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Re: Request on landing technique

mtv wrote:Find a well qualified flight instructor, who has experience in CCubs!

MTV



That's a tough one Mike, that plane with half fuel (maybe less) and two two hundred pounders and it's over gross.
You would have to do the instructing where no one is looking..........but nobody does that do they? :^o
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Re: Request on landing technique

Nothing wrong with using power/pitch to touchdown slow and then close throttle. Like Barnstormer said, you need to be able to do the gravity only thrust spot landing as well. Using the slow power/pitch approach allows you to mitigate strong crosswind components by landing between the downwind corner of the runway and the upwind big airplane touchdown zone marking. One thousand feet is plenty in a strong wind. Still need to counter what crosswind component is left with bank and maintain the new landing line with dynamic, proactive rudder. Any slow approach give more and safer options in various conditions.
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Re: Request on landing technique

Rob wrote:
Why do you feel hesitant to carry power up to the touchdown ? Not a trick question... Just curious. I hesitate to dead stick ... Anything... Except for the occasional fun, or practice.

Take care, Rob



First, thanks to everyone for the advice.

My 206 landings are usually 20 degrees of flaps and closed throttle. On the question, I think I am not used to dragging the CC in on the prop. I will get used to it but I wanted get some feedback if that technique is sound.
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Re: Request on landing technique

By keeping our closure rate with the numbers what appears to be quite slow, meybe a brisk walk or slow trot, we will not go behind the power curve until we are in ground effect anyway. We can get considerable sink on a downwind landing because we are using more pitch to slow the apparent rate of closure, This extra pitch will require extra power to keep the glide angle. On a downwind landing we may touch down with a lot of power.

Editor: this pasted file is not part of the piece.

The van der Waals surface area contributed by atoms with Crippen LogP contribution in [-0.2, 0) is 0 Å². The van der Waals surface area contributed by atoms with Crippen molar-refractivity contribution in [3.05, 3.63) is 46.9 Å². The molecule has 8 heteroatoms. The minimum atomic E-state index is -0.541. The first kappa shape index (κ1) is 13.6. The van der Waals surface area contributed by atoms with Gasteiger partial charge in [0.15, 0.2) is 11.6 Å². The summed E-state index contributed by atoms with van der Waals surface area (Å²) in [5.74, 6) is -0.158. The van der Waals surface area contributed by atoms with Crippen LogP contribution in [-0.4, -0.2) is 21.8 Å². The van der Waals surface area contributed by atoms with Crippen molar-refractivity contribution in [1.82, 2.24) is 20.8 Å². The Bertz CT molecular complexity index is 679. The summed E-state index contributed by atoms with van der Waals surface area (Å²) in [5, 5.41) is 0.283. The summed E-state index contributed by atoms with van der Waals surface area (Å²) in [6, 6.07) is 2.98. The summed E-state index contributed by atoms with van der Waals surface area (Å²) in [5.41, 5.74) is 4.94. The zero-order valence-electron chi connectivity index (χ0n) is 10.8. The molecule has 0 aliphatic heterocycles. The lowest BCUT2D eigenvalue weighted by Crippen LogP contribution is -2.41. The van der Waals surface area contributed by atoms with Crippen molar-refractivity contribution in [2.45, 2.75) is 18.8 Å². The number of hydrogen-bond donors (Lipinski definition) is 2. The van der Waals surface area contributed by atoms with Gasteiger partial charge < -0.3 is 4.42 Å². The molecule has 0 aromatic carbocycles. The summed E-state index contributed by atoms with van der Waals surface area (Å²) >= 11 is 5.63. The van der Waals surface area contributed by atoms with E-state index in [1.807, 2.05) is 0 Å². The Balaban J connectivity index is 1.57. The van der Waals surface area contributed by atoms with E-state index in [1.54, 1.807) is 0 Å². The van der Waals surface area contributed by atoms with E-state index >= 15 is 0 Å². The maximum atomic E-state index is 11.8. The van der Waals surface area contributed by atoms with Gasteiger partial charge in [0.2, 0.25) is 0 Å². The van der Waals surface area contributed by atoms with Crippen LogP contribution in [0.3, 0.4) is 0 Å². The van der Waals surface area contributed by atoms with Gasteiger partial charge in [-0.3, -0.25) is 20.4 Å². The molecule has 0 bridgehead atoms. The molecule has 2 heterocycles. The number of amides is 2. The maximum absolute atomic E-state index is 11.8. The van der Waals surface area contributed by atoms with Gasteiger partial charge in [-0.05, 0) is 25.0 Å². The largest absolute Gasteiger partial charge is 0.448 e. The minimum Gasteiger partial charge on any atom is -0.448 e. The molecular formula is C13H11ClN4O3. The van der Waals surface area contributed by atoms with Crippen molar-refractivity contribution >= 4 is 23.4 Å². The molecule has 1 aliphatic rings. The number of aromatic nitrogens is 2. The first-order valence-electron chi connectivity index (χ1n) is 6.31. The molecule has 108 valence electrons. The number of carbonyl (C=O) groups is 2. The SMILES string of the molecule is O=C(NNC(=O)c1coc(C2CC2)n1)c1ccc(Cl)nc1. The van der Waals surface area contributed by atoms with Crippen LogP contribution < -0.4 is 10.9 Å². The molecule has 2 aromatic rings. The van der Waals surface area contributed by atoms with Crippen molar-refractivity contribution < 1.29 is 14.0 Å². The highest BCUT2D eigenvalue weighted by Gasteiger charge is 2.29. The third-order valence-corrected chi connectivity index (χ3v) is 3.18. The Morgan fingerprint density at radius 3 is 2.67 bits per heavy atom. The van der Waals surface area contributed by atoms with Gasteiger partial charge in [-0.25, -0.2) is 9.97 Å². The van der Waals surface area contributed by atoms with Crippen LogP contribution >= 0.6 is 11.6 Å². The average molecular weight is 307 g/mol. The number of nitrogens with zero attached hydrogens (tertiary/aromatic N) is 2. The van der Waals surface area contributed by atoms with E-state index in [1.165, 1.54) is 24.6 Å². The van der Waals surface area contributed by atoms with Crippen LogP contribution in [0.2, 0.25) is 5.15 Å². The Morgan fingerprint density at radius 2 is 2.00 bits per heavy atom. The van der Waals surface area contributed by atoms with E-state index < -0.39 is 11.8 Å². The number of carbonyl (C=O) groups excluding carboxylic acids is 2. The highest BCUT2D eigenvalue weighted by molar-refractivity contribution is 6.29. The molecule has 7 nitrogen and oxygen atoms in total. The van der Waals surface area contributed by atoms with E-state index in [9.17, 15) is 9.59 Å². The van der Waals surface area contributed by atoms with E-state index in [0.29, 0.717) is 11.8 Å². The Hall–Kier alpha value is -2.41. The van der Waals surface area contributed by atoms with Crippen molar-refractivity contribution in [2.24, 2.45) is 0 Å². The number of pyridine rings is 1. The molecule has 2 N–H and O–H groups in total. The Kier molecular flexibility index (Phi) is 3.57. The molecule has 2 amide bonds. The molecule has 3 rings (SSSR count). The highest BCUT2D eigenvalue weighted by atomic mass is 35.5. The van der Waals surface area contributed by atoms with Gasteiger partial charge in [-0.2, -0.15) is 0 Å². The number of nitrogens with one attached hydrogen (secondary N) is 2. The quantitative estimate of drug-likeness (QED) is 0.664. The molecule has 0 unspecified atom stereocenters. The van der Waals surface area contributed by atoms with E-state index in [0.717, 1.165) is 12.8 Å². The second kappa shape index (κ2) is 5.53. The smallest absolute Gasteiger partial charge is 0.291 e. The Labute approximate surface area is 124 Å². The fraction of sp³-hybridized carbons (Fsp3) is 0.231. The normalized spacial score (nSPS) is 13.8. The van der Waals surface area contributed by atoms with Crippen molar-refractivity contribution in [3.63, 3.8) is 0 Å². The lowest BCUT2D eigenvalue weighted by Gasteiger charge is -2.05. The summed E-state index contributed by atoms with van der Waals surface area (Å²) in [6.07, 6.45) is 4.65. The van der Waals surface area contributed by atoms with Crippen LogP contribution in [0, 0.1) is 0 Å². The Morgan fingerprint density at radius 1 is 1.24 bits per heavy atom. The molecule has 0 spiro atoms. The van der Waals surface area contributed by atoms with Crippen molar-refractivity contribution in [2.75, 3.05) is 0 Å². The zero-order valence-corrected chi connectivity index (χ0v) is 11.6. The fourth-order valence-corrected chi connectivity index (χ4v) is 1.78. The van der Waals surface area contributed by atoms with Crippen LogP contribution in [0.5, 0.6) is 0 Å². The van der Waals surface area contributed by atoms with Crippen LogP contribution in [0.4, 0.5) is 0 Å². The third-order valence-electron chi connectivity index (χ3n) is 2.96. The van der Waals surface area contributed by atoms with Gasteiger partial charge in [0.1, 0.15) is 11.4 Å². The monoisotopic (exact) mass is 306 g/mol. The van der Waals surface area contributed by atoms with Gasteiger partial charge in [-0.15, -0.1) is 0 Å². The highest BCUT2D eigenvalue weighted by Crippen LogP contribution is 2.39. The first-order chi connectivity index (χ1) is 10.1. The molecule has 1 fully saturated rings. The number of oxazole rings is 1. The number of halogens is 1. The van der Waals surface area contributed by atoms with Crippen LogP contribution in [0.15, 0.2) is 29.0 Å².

Many use this approach but don't call it apparent rate. No airspeed indicator needed or wanted, by the way. Think about how you handle a bounce. Add power to ease it back on. From the add power point, you are making an apparent rate of closure approach. You will not be that slow back at 500' and one quarter mile out. It doesn't matter how fast you approach to this point. This is the point where things will appear to get faster as you get lower and closer. It is amazing how well it works. I have made the last 50,000 or so landings using this approach because it has worked well in all conditions. It is what allows the angle across the runway on strong crosswinds.
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Re: Request on landing technique

Just out of curiosity, why do you only use twenty degrees of flap on the 206? I always use full flap on ours even on long runways I figure why land any faster than you have to?
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Re: Request on landing technique

I agree with River Rat. I use full flaps on all landings, if I have them. In gusty conditions, you just have to use the throttle as a dynamic (you can move it) control.
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Re: Request on landing technique

Fresno wrote:I have really learned a lot from the instruction video in the forum section.


What video is this?
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Re: Request on landing technique

Zzz wrote:
Fresno wrote:I have really learned a lot from the instruction video in the forum section.


What video is this?


On this site. Very impressive and was very helpful to me.